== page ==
Meals are Doritos, Taco Bell or some of Leigh's "famous" mashed potatoes if there is a kitchenette. "I'm dying for lobster," she said. But they won't live this life forever, Hurst adds. They have a plan. They want to somehow put together $5,000 in savings and move to Colorado.
A Place to Stop
Thompson Avenue used to be Ventura's main drag. Any car driving from Santa Barbara to Los Angeles drove straight through town on Thompson. It was a natural place to stop for the night, and just a short walk to the beach.
The architecture along the boulevard is post-World War II whimsy: curving lines, trapezoidal facades and aging neon signs. These motels were built in an age of optimism, when Americans flocked to powerful, roomy cars and cruised across the American landscape. At night, they needed a place to sleep, catapulting motels to their present status as American icons.
The motels along Thompson were nicely kept establishments, said Bill Peterson, who owns the Best Western on Thompson. He grew up at the City Center Motel when his parents owned it in the 1950s. Everything started to change when the Ventura Freeway was completed in 1962, Peterson said. Cars whizzed past the boulevard on four smooth lanes of elevated asphalt. "Business started drying up once 101 was finished," Peterson said. "The bigger chain motels started popping up beside the freeway on more expensive land. The competition was too much."
Many of the Thompson Avenue motels began catering to a different clientele, rapidly changing owners and falling into disrepair, Peterson said. "Frankly, I'm surprised some of those motels are still standing."
City residents living on Thompson are split on whether the motels are a problem. Pete Lopez, 55, lives next door to the Meta Motel. "Bums drink outside my house all night long and prostitutes hail cars," he said. "That's not something I want my daughters to see."
George Creveling of Marion's Pastrami Express agreed. "I'd like to see it bulldozed down or made into a police substation," he said pointing across the street at the Meta. "The police are there so much anyway."
But Violet Stoneman, who has lived beside three motels on Thompson since 1952, insisted they are good neighbors. "No noise, no fights, no nothing," she said.
'It's All We Got'
Back at the White Caps Motel, Gary Reuter busily changed his baby Lindsey's diapers while explaining that the child's mother is in jail for possession of methamphetamine. "It's not the same as having our own home," said Reuter, 41, pointing to the cramped quarters made even smaller by baby paraphernalia. "But it's all we got for now."
Baby bottles and Gerber food rested on a fridge jammed into a closet; a baby chair was fastened to the coffee table, and a crib and stroller took up the rest of the room. Dirty clothes lay on the brown, stained shag carpet.
He and baby Lindsey will soon move into the Topper Motel into even more cramped quarters because it's cheaper. Lindsey Reuter is one of the few children residing in the Thompson motels at any time. Lindsay Fleischer at the Meta Motel is another.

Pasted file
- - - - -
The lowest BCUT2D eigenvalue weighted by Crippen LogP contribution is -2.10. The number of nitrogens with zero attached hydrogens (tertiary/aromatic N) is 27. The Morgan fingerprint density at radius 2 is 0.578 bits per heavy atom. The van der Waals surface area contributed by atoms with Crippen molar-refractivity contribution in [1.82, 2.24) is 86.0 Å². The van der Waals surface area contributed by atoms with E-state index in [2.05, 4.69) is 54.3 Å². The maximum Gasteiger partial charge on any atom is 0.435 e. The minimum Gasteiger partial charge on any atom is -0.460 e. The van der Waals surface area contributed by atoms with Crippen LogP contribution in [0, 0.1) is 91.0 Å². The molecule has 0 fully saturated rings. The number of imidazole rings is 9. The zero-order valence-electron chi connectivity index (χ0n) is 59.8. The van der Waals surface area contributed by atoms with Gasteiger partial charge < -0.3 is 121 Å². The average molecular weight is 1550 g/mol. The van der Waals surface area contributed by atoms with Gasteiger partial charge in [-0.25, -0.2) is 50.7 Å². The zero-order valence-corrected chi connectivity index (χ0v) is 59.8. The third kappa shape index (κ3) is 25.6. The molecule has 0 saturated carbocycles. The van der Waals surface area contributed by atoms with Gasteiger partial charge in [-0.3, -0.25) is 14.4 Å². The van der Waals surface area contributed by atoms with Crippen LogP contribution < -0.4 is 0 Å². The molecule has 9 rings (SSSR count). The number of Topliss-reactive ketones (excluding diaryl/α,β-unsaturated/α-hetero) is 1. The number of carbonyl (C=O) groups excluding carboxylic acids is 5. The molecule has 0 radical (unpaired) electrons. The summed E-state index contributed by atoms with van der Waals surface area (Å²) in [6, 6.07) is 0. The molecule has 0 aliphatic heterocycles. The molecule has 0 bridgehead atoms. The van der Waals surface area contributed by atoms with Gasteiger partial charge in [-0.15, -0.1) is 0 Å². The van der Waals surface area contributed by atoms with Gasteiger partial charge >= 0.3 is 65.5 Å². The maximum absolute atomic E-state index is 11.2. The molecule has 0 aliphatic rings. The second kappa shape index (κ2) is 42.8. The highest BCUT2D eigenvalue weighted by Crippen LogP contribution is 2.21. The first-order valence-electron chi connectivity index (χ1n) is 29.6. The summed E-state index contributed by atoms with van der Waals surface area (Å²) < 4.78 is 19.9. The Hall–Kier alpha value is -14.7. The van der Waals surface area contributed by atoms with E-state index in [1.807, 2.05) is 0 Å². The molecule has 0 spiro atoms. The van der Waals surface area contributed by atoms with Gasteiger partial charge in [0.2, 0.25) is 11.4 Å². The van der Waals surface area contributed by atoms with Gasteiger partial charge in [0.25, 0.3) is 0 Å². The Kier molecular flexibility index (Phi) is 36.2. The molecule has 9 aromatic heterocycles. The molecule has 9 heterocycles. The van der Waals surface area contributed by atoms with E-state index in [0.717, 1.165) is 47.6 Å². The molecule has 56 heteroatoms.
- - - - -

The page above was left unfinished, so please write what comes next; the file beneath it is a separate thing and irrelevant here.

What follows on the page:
She celebrated her ninth birthday with a small group of relatives on the parking lot outside the small double room she shares with her father, mother and two other adults.
And later that night, she was still playing on the broken pavement in her bare feet as Don Chilton, 39, a family friend, arrived on his bicycle to visit her parents.
Lindsay looked into his face—as wrinkled and parched as the river bottom he used to camp on—as he leaned heavily on his handlebars, his knotted hair obscuring his eyes. "I'm in a rut," he said, words slurring. "I need to start living among the living again."
Lindsay's father, Tom Fleischer, joined the crowd, expressing concern for his daughter. "Lindsay needs a home with her own room," he said. "She needs a place to grow roots. But dumpster diving and disability doesn't bring in all that much money." Fleischer, a former mechanic, said he cannot find work because his back is seriously injured.
Just then, a man across the parking lot raced out his door toward Lindsay, striking a martial arts pose and pronouncing himself a black belt karate master. Lindsay ran inside and her father cast an angry glance at his neighbor. "I worry about Lindsay everyday we live here," Fleischer said. "That's a prime example why."
Over at the Topper Motel, Dennis Silva reclined on his bed enjoying a cigarette, explaining that he is recovering from a nervous breakdown. Three teddy bears lay across his pillow. "Basically everyone here is from the mental hospital or jail," he said. "You rarely find anybody who just checks in here for the night."
Earl Robinson, 40, is one of Silva's neighbors. He lives next door at the Ocean View with several close friends. He insists his name is Nancy. "I'm a hermaphrodite," he said. "I'll get an operation eventually."
He lives with Trudy Satterly, 39, in a room they have rented for six months. "We're both schizophrenic," Satterly said matter-of-factly. "Nancy's manic-depressive as well. He's confused."
Next door, Stasha Summers, 41, lives with her rabbit Winka. On her bathroom floor is Winka's food: Cheetos, popcorn, Lucky Charms, M &M's, oatmeal and flowers from outside. It is like one big family at the motel, Summers said. "We share cigarettes and coffee and sometimes beer. And we go for walks together to shop at Vons."
Stephen Stockdill from next door wanted to say hello, too. He brought over one of his paintings of the Beatles. His nearby room is full of paintings of dinosaurs, astronauts and the Fab Four. One wall is a makeshift tool shop. Saws, wrenches, hammers and vise grips are neatly nailed to it. "I'm peaceful and nonviolent," Stockdill said.
Early the next morning, the sun began to burn through a light mist covering downtown. "Nancy," still wearing last night's clothes, swigged milk from a carton outside a convenience store. "I always get up early and drink my milk," he said.
A car stopped and Gary Reuter jumped out, agitated. His fingers thumped against his legs. He was sweating, his skin crawling with energy. He had been up all night cranked up on methamphetamine and whatever else was around, he said. Left Lindsey with a neighbor. Said the baby's mother was out of jail for a day and got busted again. Said he is heartbroken. "Suicide would be so painless," he said. "But I got to take care of Lindsey."